Zstor bakes NVMe external array access into new line, serves up delicious flash for all
External servers now get SSD class response times, firm says
German storage supplier Zstor has fabricated its external shared NV-Series array with RDMA access, giving accessing servers the same response as internal NVMe SSDs – more than 10,000 times faster than Fibre Channel SAN array access.
The all-flash product is built using Mangstor NVMe SSD and fabric technology based on Ethernet or InfiniBand cabling.
Write and read latencies start at 30/110μs and are consistently low from idle to millions of IOPS. The array uses Mangstor’s TITAN operating system, and the Mangstor NVMe SSDs are driven by a 100-core DSP (digital signal processor) along with algorithms which manage and schedule the use of individual NAND memory cells. This means device control logic is offloaded from the array’s Xeon controllers and host servers.
The NV-Series delivers over three million random read IOPS and more than 2.25 million random write IOPS (both tested at 4KB block sizes).
It comes in a 2U enclosure with capacities between 5.4TB and 162TB. There are two or four Ethernet or InfiniBand ports with 56Gbit/s bandwidth,
Application areas that could use this accelerated IO storage engine are database applications such as OLTP, OLAP, data mining and data warehousing, and fHigh Performance Computing (HPC) applications like oil and gas exploration, financial processing and analysis, pre- and post-video editing, online trading, virtualisation and science-related simulations.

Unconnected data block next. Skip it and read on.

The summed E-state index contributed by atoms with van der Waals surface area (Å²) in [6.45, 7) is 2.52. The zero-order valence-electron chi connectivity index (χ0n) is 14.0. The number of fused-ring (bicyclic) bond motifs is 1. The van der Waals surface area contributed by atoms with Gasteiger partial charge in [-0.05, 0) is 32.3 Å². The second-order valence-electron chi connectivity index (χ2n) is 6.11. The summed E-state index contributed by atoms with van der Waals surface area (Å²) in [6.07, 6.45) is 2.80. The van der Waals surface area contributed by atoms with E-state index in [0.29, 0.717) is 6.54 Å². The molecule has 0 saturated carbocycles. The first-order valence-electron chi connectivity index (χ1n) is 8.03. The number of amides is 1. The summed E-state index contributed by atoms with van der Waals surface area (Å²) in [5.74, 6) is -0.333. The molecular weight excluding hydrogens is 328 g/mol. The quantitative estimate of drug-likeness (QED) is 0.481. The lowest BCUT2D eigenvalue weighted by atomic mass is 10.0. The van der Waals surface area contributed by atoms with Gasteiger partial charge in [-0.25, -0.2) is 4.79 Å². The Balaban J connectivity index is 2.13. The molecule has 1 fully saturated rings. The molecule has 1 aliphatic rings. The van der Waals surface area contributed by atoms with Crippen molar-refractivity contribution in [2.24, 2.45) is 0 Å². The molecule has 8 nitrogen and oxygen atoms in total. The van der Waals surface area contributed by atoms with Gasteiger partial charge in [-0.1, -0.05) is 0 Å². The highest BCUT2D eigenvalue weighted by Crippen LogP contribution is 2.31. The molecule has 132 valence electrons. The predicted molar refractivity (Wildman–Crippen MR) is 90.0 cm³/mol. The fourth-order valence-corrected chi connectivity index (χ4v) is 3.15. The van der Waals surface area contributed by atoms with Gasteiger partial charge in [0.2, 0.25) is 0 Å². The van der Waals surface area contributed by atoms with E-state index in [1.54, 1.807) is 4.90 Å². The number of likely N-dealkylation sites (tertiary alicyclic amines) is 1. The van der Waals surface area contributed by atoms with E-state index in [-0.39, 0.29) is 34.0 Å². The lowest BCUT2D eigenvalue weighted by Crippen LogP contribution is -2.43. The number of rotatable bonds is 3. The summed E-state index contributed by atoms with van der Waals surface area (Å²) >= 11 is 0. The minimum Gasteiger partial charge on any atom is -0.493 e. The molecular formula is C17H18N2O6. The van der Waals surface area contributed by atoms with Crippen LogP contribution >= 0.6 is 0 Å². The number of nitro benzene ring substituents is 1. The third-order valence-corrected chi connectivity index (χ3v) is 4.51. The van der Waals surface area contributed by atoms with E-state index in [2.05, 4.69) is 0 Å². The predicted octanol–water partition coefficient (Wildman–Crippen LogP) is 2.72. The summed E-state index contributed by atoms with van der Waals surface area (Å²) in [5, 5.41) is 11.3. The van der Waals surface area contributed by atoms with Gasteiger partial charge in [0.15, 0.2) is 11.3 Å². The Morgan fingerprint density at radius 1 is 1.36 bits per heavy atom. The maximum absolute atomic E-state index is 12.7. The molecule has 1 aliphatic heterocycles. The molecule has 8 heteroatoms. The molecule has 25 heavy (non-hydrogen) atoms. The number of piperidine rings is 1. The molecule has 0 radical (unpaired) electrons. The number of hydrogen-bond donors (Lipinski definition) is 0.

Helmut Kopel, Zstor CEO, said: “Our NV-Series NVMe over Fabric array not only delivers four to six times higher performance to servers when compared to other all-flash arrays, but does so at very aggressive acquisition costs.”
The product comes with drivers for Windows and Linux operating systems which provide a local block storage interface and accessing servers bypass legacy iSCSI or FC storage I/O interfaces. They don’t need fitting with their own SSDS, lowering overall costs, according to Zstor, by sharing centralised flash.
So far EMC is the only mainstream incumbent to offer NVMeF access to shared flash. If the technology delivers what its proponents say it can, then every flash array vendor will have to adopt NVMeF access technology, meaning HDS, HPE, IBM, Kaminario, NetApp, Pure Storage, Violin Memory sand X-IO.
NVMeF looks a good fit for latency-sensitive hyper-converged infrastructure appliance (HCIA) use as well, meaning Nutanix, Simplivity and other HCIA hardware vendors will need to look at the technology.
The NV-Series comes with a five-year warranty and pricing starts at 39.950 EUR excluding VAT. Check out more information here. ®